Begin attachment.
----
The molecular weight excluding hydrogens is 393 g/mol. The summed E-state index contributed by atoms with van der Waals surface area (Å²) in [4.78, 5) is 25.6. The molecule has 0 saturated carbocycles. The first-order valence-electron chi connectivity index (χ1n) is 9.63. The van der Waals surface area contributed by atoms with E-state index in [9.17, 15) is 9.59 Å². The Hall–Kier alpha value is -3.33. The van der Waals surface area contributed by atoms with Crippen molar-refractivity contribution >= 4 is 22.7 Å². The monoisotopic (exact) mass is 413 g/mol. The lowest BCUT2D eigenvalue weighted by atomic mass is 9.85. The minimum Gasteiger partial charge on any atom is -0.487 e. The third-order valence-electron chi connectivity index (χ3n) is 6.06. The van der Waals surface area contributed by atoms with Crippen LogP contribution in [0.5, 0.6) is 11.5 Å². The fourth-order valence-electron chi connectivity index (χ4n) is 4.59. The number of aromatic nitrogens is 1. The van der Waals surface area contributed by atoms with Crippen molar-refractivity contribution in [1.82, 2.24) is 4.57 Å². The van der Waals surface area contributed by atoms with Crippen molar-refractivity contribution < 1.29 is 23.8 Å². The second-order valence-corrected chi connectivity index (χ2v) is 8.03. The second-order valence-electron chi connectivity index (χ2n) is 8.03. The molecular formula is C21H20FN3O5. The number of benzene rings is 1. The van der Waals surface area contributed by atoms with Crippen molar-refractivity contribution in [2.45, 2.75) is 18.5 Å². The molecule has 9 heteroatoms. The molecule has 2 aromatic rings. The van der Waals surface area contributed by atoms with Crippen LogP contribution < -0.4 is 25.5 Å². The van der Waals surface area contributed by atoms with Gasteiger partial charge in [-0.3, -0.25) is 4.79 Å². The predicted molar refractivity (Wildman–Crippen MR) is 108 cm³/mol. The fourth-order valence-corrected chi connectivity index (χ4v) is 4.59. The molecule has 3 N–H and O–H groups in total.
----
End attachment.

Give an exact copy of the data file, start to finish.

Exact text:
The molecular weight excluding hydrogens is 393 g/mol. The summed E-state index contributed by atoms with van der Waals surface area (Å²) in [4.78, 5) is 25.6. The molecule has 0 saturated carbocycles. The first-order valence-electron chi connectivity index (χ1n) is 9.63. The van der Waals surface area contributed by atoms with E-state index in [9.17, 15) is 9.59 Å². The Hall–Kier alpha value is -3.33. The van der Waals surface area contributed by atoms with Crippen molar-refractivity contribution >= 4 is 22.7 Å². The monoisotopic (exact) mass is 413 g/mol. The lowest BCUT2D eigenvalue weighted by atomic mass is 9.85. The minimum Gasteiger partial charge on any atom is -0.487 e. The third-order valence-electron chi connectivity index (χ3n) is 6.06. The van der Waals surface area contributed by atoms with Crippen LogP contribution in [0.5, 0.6) is 11.5 Å². The fourth-order valence-electron chi connectivity index (χ4n) is 4.59. The number of aromatic nitrogens is 1. The van der Waals surface area contributed by atoms with Crippen molar-refractivity contribution in [1.82, 2.24) is 4.57 Å². The van der Waals surface area contributed by atoms with Crippen molar-refractivity contribution < 1.29 is 23.8 Å². The second-order valence-corrected chi connectivity index (χ2v) is 8.03. The second-order valence-electron chi connectivity index (χ2n) is 8.03. The molecular formula is C21H20FN3O5. The number of benzene rings is 1. The van der Waals surface area contributed by atoms with Crippen molar-refractivity contribution in [2.45, 2.75) is 18.5 Å². The molecule has 9 heteroatoms. The molecule has 2 aromatic rings. The van der Waals surface area contributed by atoms with Crippen LogP contribution < -0.4 is 25.5 Å². The van der Waals surface area contributed by atoms with Gasteiger partial charge in [-0.3, -0.25) is 4.79 Å². The predicted molar refractivity (Wildman–Crippen MR) is 108 cm³/mol. The fourth-order valence-corrected chi connectivity index (χ4v) is 4.59. The molecule has 3 N–H and O–H groups in total.